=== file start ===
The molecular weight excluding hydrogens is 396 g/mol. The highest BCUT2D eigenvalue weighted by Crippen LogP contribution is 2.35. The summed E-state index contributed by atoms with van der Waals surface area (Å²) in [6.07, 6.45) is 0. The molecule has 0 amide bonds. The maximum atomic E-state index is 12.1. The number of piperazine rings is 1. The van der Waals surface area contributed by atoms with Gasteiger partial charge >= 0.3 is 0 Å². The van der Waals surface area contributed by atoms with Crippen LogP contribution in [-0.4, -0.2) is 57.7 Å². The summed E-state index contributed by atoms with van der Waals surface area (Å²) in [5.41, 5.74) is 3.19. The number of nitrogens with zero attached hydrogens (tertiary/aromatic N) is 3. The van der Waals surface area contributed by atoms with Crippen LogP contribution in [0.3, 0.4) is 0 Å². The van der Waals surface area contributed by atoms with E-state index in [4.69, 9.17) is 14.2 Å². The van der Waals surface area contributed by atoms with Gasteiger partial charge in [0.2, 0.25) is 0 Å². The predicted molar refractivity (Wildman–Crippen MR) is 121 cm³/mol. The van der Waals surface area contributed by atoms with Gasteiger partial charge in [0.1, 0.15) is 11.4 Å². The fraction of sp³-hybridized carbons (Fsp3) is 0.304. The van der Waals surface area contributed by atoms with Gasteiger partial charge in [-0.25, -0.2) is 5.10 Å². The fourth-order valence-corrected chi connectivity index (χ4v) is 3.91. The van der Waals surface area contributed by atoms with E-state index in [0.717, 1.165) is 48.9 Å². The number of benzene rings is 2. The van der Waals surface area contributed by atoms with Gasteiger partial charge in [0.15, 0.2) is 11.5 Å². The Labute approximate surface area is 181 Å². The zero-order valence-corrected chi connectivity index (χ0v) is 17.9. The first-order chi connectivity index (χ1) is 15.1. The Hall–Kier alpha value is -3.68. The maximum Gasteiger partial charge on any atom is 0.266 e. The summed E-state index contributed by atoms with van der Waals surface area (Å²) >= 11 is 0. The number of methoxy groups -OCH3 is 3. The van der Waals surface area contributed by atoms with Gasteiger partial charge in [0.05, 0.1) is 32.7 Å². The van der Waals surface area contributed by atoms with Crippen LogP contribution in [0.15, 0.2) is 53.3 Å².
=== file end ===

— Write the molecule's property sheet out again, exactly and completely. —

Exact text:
The molecular weight excluding hydrogens is 396 g/mol. The highest BCUT2D eigenvalue weighted by Crippen LogP contribution is 2.35. The summed E-state index contributed by atoms with van der Waals surface area (Å²) in [6.07, 6.45) is 0. The molecule has 0 amide bonds. The maximum atomic E-state index is 12.1. The number of piperazine rings is 1. The van der Waals surface area contributed by atoms with Gasteiger partial charge >= 0.3 is 0 Å². The van der Waals surface area contributed by atoms with Crippen LogP contribution in [-0.4, -0.2) is 57.7 Å². The summed E-state index contributed by atoms with van der Waals surface area (Å²) in [5.41, 5.74) is 3.19. The number of nitrogens with zero attached hydrogens (tertiary/aromatic N) is 3. The van der Waals surface area contributed by atoms with Crippen LogP contribution in [0.3, 0.4) is 0 Å². The van der Waals surface area contributed by atoms with E-state index in [4.69, 9.17) is 14.2 Å². The van der Waals surface area contributed by atoms with Gasteiger partial charge in [0.2, 0.25) is 0 Å². The predicted molar refractivity (Wildman–Crippen MR) is 121 cm³/mol. The van der Waals surface area contributed by atoms with Gasteiger partial charge in [0.1, 0.15) is 11.4 Å². The fraction of sp³-hybridized carbons (Fsp3) is 0.304. The van der Waals surface area contributed by atoms with Gasteiger partial charge in [-0.25, -0.2) is 5.10 Å². The fourth-order valence-corrected chi connectivity index (χ4v) is 3.91. The van der Waals surface area contributed by atoms with E-state index in [0.717, 1.165) is 48.9 Å². The number of benzene rings is 2. The van der Waals surface area contributed by atoms with Gasteiger partial charge in [0.15, 0.2) is 11.5 Å². The Labute approximate surface area is 181 Å². The zero-order valence-corrected chi connectivity index (χ0v) is 17.9. The first-order chi connectivity index (χ1) is 15.1. The Hall–Kier alpha value is -3.68. The maximum Gasteiger partial charge on any atom is 0.266 e. The summed E-state index contributed by atoms with van der Waals surface area (Å²) >= 11 is 0. The number of methoxy groups -OCH3 is 3. The van der Waals surface area contributed by atoms with Gasteiger partial charge in [0.05, 0.1) is 32.7 Å². The van der Waals surface area contributed by atoms with Crippen LogP contribution in [0.15, 0.2) is 53.3 Å².